Over the years, my approach to effective teaching has incorporated traditional pedagogy with the new methodologies. In light of technological advancements and recent cultural contexts such as the pandemic, my students today are able to take advantage of additional group activities, improved handouts for deriving solutions to the models, and access to Zoom links for lectures.
Additionally, the implementation of mid-semester evaluations enables my students to provide course specific feedback, which I use to understand their level and type of learning. These methods allow me to curate the subject content with a teaching style that maximizes the students' overall success. I make an enormous effort to create a classroom atmosphere the students enjoy and in which they feel comfortable engaging in questions and subject matter dialogue.
My ultimate goal is for the students to gain a thorough understanding of the learning objectives and develop a genuine love for learning economics. My heart is filled with joy when my students keep me updated on their success after completing my course.
In 12 years of teaching at Rice, one major change is in one of my misconceptions that knowing the content well and delivering it smoothly is enough. Well, it is not! Even a perfect lecture does not give 100% content transfer to students. There are multiple aspects that affect student learning I need to take into account in every class time and out-of-class time as well.
Utilizing the class time with student-to-student interactions and discussions on math significantly facilitates the learning. Moreover, this interactive class environment results in more fruitful learning outcomes, and students finish the course with more courage and enthusiasm to pursue more challenging mathematical concepts.
We have a wider array of communication technologies now than in 1994, when I started as a history and gender studies professor. But what hasn’t changed is the importance of showing the will to communicate.
The students arrive in the classroom as strangers to me. We have only fleeting moments each week to discuss works of life-changing importance and to get to know how each of us thinks. My challenge is to get us to that focused listening and telling that is real communication, amid the distractions and pressures of our lives. That often means shutting down tech in class while using it in new ways outside of class.
In my time at Rice, I have had the opportunity to grow and develop as an instructor, and have hopefully continued to improve with experience. One key to my success has been flexibility. Understanding how different students learn and being flexible to offer different approaches have been particularly important. Others include offering time, patience and support to students. While having a strong grasp of the material being taught to students is important, it does not guarantee success in transferring that knowledge effectively to your students. Thus, flexibility is key to allowing for both student growth and, just as importantly, growth as a teacher or mentor.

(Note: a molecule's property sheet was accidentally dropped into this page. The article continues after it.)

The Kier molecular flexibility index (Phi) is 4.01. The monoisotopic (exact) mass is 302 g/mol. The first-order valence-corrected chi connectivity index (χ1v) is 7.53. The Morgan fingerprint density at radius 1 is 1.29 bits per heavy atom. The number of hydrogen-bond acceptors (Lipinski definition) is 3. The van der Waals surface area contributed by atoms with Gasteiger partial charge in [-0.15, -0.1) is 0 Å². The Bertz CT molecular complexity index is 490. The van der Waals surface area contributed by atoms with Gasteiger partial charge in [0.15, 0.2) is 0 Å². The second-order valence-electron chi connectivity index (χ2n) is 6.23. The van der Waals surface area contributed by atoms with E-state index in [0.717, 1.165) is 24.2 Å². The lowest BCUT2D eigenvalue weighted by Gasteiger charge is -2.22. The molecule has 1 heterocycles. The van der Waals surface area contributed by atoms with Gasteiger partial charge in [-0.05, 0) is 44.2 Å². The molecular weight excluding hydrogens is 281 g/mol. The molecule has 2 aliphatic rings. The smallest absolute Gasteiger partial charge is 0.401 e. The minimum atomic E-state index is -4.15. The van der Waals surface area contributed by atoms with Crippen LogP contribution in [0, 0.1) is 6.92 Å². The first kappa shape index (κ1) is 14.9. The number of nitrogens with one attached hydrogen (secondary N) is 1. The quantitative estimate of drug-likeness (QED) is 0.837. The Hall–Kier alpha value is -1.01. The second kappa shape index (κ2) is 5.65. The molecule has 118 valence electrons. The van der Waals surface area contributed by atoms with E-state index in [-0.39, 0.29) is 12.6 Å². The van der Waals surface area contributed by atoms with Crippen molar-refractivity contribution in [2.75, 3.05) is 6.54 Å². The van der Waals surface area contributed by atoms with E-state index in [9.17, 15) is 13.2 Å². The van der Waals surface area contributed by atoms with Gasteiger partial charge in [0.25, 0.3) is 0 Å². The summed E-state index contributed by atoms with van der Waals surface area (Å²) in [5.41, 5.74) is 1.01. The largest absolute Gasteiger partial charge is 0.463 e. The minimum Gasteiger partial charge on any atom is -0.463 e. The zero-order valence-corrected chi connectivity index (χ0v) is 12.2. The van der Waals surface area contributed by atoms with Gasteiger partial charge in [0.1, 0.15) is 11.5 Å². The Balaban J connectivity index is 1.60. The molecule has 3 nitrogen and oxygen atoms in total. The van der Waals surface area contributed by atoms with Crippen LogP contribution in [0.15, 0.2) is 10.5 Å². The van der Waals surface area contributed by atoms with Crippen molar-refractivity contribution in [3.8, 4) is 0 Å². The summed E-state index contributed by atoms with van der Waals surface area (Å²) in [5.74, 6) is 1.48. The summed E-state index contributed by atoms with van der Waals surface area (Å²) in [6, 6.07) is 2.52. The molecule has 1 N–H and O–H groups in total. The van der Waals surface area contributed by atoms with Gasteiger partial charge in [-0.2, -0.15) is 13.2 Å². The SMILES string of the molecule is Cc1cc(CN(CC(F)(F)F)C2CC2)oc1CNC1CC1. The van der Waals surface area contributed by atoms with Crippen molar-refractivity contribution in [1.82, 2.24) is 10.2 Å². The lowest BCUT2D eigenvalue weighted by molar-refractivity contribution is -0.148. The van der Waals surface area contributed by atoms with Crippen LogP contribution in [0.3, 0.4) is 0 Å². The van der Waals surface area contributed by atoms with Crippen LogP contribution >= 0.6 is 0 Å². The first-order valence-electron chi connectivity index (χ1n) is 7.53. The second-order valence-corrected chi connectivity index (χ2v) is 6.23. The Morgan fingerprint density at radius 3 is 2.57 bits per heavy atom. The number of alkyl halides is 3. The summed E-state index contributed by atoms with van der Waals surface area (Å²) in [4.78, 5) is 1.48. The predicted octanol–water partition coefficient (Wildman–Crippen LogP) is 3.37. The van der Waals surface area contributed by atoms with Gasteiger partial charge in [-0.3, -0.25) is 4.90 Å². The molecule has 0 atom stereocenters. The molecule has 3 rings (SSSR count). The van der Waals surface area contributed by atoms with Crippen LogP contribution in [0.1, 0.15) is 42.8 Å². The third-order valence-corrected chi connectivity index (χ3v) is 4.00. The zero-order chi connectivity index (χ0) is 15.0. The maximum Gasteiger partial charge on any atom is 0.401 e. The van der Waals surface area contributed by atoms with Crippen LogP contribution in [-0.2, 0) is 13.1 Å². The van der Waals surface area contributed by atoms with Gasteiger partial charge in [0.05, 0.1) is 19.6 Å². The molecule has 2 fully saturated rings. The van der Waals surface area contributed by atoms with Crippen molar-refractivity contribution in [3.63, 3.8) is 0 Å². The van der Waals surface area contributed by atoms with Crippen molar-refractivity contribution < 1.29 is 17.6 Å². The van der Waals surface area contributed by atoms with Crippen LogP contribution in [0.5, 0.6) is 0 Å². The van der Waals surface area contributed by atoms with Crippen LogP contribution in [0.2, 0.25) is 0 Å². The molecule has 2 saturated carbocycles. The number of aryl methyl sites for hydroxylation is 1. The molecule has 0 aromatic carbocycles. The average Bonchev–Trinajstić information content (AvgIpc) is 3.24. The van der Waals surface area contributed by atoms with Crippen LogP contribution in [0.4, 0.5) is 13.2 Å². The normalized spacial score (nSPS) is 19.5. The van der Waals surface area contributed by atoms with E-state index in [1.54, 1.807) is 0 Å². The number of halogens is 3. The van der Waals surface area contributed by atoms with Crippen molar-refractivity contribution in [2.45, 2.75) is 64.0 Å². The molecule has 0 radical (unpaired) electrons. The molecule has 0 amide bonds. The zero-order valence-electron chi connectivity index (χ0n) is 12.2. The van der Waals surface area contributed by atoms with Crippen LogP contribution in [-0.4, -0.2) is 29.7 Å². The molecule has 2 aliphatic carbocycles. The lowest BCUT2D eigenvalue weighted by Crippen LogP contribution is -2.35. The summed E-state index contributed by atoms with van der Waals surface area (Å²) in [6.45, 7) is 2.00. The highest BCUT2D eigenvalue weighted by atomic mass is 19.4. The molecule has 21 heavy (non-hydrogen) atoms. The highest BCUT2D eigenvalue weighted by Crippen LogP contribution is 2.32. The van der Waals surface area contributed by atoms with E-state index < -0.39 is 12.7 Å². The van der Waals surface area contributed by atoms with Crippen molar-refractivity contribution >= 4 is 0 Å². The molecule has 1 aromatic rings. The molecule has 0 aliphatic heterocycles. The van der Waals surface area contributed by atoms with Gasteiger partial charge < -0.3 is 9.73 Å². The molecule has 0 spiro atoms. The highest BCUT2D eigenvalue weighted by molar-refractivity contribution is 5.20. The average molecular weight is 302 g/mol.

As we start moving past the pandemic, the world of teaching and learning has transformed in many ways. The need to be flexible has taken on an entirely different meaning. To be successful as an instructor now takes more than our previous approaches to teaching, but also being more able to understand our students on a further, more human level.
With the shift to online learning, students were exposed to significantly non-traditional ways of learning, sometimes offering great benefits such as recorded lectures and an opportunity for students to ask questions through chat rather than verbally in class. In contrast, however, these technologies also took the social aspect of learning out, delayed questions in class for others, and limited some instructors’ ability to provide feedback on the fly or do handwritten examples. These things changed the landscape of education for us all, and required the ultimate flexibility from instructors to be able to shift to a remote class if needed, prepare more accessible materials to students and be aware of the struggles that students face not just from their coursework but beyond.
As technology continues to evolve, I have also evolved by learning how to utilize the virtual landscape in the most advantageous way possible for my students. For example, I now host virtual office hours in addition to in-person office hours in order to prioritize my students' time. In addition, I now upload video recordings of problem-solving sessions to Canvas.
I aim to continue to utilize new online platforms and fresh technology to make my teaching accessible and fluid to different learning styles.